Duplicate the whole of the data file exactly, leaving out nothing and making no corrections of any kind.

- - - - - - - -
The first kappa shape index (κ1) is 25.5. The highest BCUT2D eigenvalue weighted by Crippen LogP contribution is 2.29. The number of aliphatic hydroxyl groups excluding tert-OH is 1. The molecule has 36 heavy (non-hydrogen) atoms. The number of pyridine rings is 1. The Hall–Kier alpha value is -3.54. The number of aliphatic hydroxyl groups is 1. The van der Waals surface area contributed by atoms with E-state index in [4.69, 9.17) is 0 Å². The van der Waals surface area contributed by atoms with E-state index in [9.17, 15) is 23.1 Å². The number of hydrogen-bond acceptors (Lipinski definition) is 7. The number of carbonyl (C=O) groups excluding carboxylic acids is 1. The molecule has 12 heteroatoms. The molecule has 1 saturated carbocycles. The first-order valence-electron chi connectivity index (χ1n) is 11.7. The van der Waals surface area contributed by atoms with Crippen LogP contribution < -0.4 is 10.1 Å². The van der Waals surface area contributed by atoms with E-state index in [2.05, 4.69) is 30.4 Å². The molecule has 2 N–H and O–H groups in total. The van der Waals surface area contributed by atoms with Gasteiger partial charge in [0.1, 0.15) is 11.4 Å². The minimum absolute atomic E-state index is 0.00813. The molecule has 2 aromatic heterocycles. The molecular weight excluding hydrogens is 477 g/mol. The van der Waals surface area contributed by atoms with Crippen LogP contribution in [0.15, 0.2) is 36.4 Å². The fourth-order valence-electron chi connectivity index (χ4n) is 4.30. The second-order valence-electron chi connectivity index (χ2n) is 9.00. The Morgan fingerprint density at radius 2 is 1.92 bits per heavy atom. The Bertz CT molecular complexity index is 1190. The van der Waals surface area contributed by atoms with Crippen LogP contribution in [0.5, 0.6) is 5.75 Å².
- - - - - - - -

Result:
The first kappa shape index (κ1) is 25.5. The highest BCUT2D eigenvalue weighted by Crippen LogP contribution is 2.29. The number of aliphatic hydroxyl groups excluding tert-OH is 1. The molecule has 36 heavy (non-hydrogen) atoms. The number of pyridine rings is 1. The Hall–Kier alpha value is -3.54. The number of aliphatic hydroxyl groups is 1. The van der Waals surface area contributed by atoms with E-state index in [4.69, 9.17) is 0 Å². The van der Waals surface area contributed by atoms with E-state index in [9.17, 15) is 23.1 Å². The number of hydrogen-bond acceptors (Lipinski definition) is 7. The number of carbonyl (C=O) groups excluding carboxylic acids is 1. The molecule has 12 heteroatoms. The molecule has 1 saturated carbocycles. The first-order valence-electron chi connectivity index (χ1n) is 11.7. The van der Waals surface area contributed by atoms with Crippen LogP contribution < -0.4 is 10.1 Å². The van der Waals surface area contributed by atoms with E-state index in [2.05, 4.69) is 30.4 Å². The molecule has 2 N–H and O–H groups in total. The van der Waals surface area contributed by atoms with Gasteiger partial charge in [0.1, 0.15) is 11.4 Å². The minimum absolute atomic E-state index is 0.00813. The molecule has 2 aromatic heterocycles. The molecular weight excluding hydrogens is 477 g/mol. The van der Waals surface area contributed by atoms with Crippen LogP contribution in [0.15, 0.2) is 36.4 Å². The fourth-order valence-electron chi connectivity index (χ4n) is 4.30. The second-order valence-electron chi connectivity index (χ2n) is 9.00. The Morgan fingerprint density at radius 2 is 1.92 bits per heavy atom. The Bertz CT molecular complexity index is 1190. The van der Waals surface area contributed by atoms with Crippen LogP contribution in [0.5, 0.6) is 5.75 Å².